May you visit someone who “holds” differently than you do? This is an old and common question. After all, during the period of the Tanaim, the Sanhedrin was relocated, and the law of zaken mamre (an elder who disregards the majority opinion) was nullified. As a result, there were no longer unified halachic rulings.
Eventually, the halachic disputes between the various Tanaim and Amoraim laid the foundations for communities with different customs. This situation produced conflicts for individuals who moved from place to place.
One such example is found in the Gemara (BT Chulin 116a). R’ Yosi and Rabbanan disagreed whether chicken with milk is forbidden or permitted midirabbanan (rabbinic). The Gemara concludes its discussion by stating that:
“In the location of R’ Yosi HaGlili, they would eat the meat of the chicken with milk.”
Nevertheless, neither the Gemara nor the Rishonim address our specific question. In fact, R’ Levi ben Chaviv (the Maharalbach), one of the early Achronim, writes:
“This law – I did not find it discussed in the writings of the poskim in our possession, even though it is all encompassing and relevant for all times. Because even in the days of the Sages of the Talmud, there were diverging customs throughout the lands with respect to foodstuffs… And since this law is extremely general, it should have been cited and elucidated in the writings of theposkim – which it is not. Perhaps, due to its obviousness for them, they did not write about it.” (Maharalbach 121)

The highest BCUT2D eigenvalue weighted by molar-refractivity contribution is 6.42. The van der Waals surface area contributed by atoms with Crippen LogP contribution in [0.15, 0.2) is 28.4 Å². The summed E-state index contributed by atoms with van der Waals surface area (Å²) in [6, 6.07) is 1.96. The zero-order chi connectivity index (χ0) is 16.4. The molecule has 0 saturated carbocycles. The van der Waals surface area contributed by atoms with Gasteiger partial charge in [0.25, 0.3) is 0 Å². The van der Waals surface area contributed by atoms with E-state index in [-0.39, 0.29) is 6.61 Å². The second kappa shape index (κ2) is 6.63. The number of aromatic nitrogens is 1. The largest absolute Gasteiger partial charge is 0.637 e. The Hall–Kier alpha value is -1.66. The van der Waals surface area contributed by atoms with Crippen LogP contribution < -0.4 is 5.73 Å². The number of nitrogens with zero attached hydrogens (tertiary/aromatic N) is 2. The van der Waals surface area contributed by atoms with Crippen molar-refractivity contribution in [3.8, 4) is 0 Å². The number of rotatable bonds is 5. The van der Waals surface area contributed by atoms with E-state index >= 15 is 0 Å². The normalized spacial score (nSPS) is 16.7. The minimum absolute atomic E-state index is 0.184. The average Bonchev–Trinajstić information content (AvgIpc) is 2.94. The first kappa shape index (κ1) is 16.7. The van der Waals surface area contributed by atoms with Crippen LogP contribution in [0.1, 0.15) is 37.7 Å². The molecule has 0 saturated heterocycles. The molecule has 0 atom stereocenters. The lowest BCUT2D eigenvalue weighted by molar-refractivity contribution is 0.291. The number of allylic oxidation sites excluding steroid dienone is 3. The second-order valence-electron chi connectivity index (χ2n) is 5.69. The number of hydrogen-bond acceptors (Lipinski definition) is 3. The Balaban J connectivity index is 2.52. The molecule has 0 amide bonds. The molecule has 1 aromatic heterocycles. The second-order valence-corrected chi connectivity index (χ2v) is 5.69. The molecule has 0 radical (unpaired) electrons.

Presumably, those who held that a certain food was forbidden did not eat that food at the home of one who held that the same food was permitted. Moreover, those who held that the food was permitted would not serve it to those who held that it was forbidden – because of lifnei iver (causing another to stumble).
But what if the “disputed” food was cooked together with a second food item and the latter was then served to a guest? Also, what is the status of the utensils used to cook the “disputed” food?
We must distinguish between four different cases:
A second food cooked together with the “disputed” food.
The disputed prohibition is d’orayta (from the Torah), and the utensils are either bnei yoman or not (i.e. were they used within twenty-four hours?).
There is a safeik (doubt) whether or not the “disputed” food is even there.
The disputed prohibition is dirabbanan; the utensils are either bnei yoman or not; and obviously, there is a safeik.
With respect to the first case, Sefer Toldot Adam V’Chava reports that Chachmei Narvona permitted a certain type of meat, which was prohibited by the Ravad. Yet, when the Ravad would visit them, they would mark off a portion which was “permitted”. Even though that portion had been cooked together with the “forbidden” parts, the Ravad would still eat it.
However, the Maharalbach rejects this account and insists that one should not rely on such a testimony. Nevertheless, the Maharalbach does cite the Chidushei Agudah – the Rama cites this source as well – to the effect that Bnei Rainus permitted a certain fat, which was prohibited by most other authorities. The Chidushei Agudah adds that no one should prevent Bnei Rainusfrom eating this fat in their own community and that one may use their utensils and cooking.
Therefore, the Maharalbach rules, one should be stringent when one is certain that the permitted food was cooked together with a “disputed” food. However, in a place where not everyone agrees that the disputed food is prohibited, one may be lenient.